While it’s normal for your child to lose their baby teeth, if it happens too soon it can cause misaligned, overcrowded, or crooked teeth in the future. As a result, it may become necessary for your child to wear braces or aligners to correct these problems. However, you can address it early on with the help of space maintainers in Atlanta. This treatment can:
- Promote the proper growth of adult teeth
- Improve their dental health over time
- Potentially avoid the need for orthodontic treatment in the future
- Encourage the development of a healthy bite
Find out if your child needs this treatment by calling 678-990-3143.
Keep Your Child’s Smile Healthy With Orthodontic Intervention
There are many reasons your child may lose their teeth too soon, such as trauma to the mouth, cavities or infected teeth, or congenital defects at birth. When this happens, their adult teeth can come in crooked or overcrowd other teeth. To prevent this from happening, space maintainers will:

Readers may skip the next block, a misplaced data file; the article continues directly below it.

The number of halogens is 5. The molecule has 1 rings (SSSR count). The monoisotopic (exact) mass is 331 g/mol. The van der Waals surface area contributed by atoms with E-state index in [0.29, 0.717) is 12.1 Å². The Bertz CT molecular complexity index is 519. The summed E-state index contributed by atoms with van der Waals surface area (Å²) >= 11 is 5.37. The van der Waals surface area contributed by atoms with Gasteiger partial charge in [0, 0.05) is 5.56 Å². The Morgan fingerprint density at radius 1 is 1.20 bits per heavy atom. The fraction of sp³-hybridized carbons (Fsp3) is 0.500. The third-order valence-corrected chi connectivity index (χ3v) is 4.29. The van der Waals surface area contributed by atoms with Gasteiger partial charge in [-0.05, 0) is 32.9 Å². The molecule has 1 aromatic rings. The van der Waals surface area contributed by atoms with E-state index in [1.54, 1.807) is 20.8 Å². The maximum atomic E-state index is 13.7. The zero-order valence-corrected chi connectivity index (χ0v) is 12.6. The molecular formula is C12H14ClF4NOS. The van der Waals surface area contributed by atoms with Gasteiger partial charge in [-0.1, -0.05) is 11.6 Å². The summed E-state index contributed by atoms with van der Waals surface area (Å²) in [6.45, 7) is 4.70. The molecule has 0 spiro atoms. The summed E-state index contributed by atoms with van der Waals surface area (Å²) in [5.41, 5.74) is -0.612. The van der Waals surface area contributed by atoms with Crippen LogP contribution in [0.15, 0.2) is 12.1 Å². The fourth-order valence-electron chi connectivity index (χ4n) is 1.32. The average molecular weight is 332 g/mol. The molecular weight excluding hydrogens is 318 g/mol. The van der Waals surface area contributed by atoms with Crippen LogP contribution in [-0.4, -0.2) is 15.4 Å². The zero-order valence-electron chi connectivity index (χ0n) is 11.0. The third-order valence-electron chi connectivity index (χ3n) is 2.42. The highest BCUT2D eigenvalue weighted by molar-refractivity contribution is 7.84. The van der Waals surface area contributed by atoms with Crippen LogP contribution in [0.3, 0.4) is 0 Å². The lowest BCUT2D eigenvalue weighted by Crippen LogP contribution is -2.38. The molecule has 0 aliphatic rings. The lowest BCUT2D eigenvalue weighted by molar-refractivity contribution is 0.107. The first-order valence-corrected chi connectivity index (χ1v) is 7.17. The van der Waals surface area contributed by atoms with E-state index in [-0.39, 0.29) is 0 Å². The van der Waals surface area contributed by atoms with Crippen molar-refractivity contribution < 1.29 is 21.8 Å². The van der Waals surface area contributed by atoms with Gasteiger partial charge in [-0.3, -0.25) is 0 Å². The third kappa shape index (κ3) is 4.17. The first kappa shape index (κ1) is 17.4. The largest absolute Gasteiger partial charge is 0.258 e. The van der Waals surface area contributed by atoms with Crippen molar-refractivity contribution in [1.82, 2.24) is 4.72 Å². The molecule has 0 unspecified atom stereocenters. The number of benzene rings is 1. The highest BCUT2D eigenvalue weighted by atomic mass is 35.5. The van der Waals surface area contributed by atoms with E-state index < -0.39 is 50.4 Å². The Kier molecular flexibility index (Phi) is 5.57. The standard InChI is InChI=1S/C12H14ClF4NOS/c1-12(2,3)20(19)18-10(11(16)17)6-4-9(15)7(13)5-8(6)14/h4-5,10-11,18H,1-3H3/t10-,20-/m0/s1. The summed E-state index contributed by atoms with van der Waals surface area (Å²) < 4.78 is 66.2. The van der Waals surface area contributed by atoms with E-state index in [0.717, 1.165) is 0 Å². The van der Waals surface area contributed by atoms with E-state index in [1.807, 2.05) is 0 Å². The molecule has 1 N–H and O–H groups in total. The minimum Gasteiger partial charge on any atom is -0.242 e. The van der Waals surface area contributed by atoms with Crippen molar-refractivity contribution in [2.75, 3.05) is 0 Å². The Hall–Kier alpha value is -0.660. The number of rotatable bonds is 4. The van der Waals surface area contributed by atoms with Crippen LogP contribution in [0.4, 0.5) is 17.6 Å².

- Keep the space open where the baby tooth was until the adult tooth comes in
- Prevent nearby teeth from shifting out of place
- Encourage the development of properly aligned teeth
Around the age of 6 or 7, you should bring your child in for an appointment so we can determine if space maintainer treatment is necessary.
While accidents happen, and congenital defects at birth obviously can’t be prevented, one of reasons for early baby tooth loss is entirely avoidable: cavities. We encourage you to bring your child in for a checkup as soon as their first tooth erupts. We can monitor their dental development, do thorough examinations, and eventually perform cleanings when they are a bit older. If needed, we can use fluoride treatments and dental sealants for added anti-cavity protection. This entire process will give your child a good experience at the dentist, while we help stop cavities in their tracks.
Find out if space maintainers in Atlanta are necessary for your child by calling 678-990-3143 for an appointment, if you’re a new patient. Existing patients can call 404-567-8900.